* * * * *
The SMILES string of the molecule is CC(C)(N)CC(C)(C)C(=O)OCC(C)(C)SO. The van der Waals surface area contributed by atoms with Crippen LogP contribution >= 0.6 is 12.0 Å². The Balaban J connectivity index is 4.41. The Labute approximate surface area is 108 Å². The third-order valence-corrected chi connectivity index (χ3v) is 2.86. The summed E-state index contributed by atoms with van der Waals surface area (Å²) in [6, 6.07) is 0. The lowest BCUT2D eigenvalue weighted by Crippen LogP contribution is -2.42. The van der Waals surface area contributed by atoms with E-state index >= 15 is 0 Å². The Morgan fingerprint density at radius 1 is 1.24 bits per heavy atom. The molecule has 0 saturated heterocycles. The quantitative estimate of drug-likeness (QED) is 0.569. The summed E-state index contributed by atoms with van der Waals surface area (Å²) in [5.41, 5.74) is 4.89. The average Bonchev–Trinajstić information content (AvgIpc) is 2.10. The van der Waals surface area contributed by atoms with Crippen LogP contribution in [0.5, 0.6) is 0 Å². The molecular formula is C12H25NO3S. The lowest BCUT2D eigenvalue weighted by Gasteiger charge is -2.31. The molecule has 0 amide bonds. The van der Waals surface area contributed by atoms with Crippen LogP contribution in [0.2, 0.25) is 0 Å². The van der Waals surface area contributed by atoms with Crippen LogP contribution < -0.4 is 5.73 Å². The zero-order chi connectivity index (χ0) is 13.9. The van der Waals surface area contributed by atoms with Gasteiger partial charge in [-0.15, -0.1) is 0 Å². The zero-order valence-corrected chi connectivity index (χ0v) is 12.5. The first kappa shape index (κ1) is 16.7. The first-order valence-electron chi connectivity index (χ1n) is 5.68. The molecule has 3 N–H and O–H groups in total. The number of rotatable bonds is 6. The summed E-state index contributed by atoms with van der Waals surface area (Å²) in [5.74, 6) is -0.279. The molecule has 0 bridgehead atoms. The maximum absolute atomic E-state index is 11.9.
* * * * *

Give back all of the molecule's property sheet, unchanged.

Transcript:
The SMILES string of the molecule is CC(C)(N)CC(C)(C)C(=O)OCC(C)(C)SO. The van der Waals surface area contributed by atoms with Crippen LogP contribution >= 0.6 is 12.0 Å². The Balaban J connectivity index is 4.41. The Labute approximate surface area is 108 Å². The third-order valence-corrected chi connectivity index (χ3v) is 2.86. The summed E-state index contributed by atoms with van der Waals surface area (Å²) in [6, 6.07) is 0. The lowest BCUT2D eigenvalue weighted by Crippen LogP contribution is -2.42. The van der Waals surface area contributed by atoms with E-state index >= 15 is 0 Å². The Morgan fingerprint density at radius 1 is 1.24 bits per heavy atom. The molecule has 0 saturated heterocycles. The quantitative estimate of drug-likeness (QED) is 0.569. The summed E-state index contributed by atoms with van der Waals surface area (Å²) in [5.41, 5.74) is 4.89. The average Bonchev–Trinajstić information content (AvgIpc) is 2.10. The van der Waals surface area contributed by atoms with Crippen LogP contribution in [0.5, 0.6) is 0 Å². The molecular formula is C12H25NO3S. The lowest BCUT2D eigenvalue weighted by Gasteiger charge is -2.31. The molecule has 0 amide bonds. The van der Waals surface area contributed by atoms with Crippen LogP contribution in [0.2, 0.25) is 0 Å². The van der Waals surface area contributed by atoms with Crippen LogP contribution < -0.4 is 5.73 Å². The zero-order chi connectivity index (χ0) is 13.9. The van der Waals surface area contributed by atoms with Gasteiger partial charge in [-0.15, -0.1) is 0 Å². The zero-order valence-corrected chi connectivity index (χ0v) is 12.5. The first kappa shape index (κ1) is 16.7. The first-order valence-electron chi connectivity index (χ1n) is 5.68. The molecule has 3 N–H and O–H groups in total. The number of rotatable bonds is 6. The summed E-state index contributed by atoms with van der Waals surface area (Å²) in [5.74, 6) is -0.279. The molecule has 0 bridgehead atoms. The maximum absolute atomic E-state index is 11.9.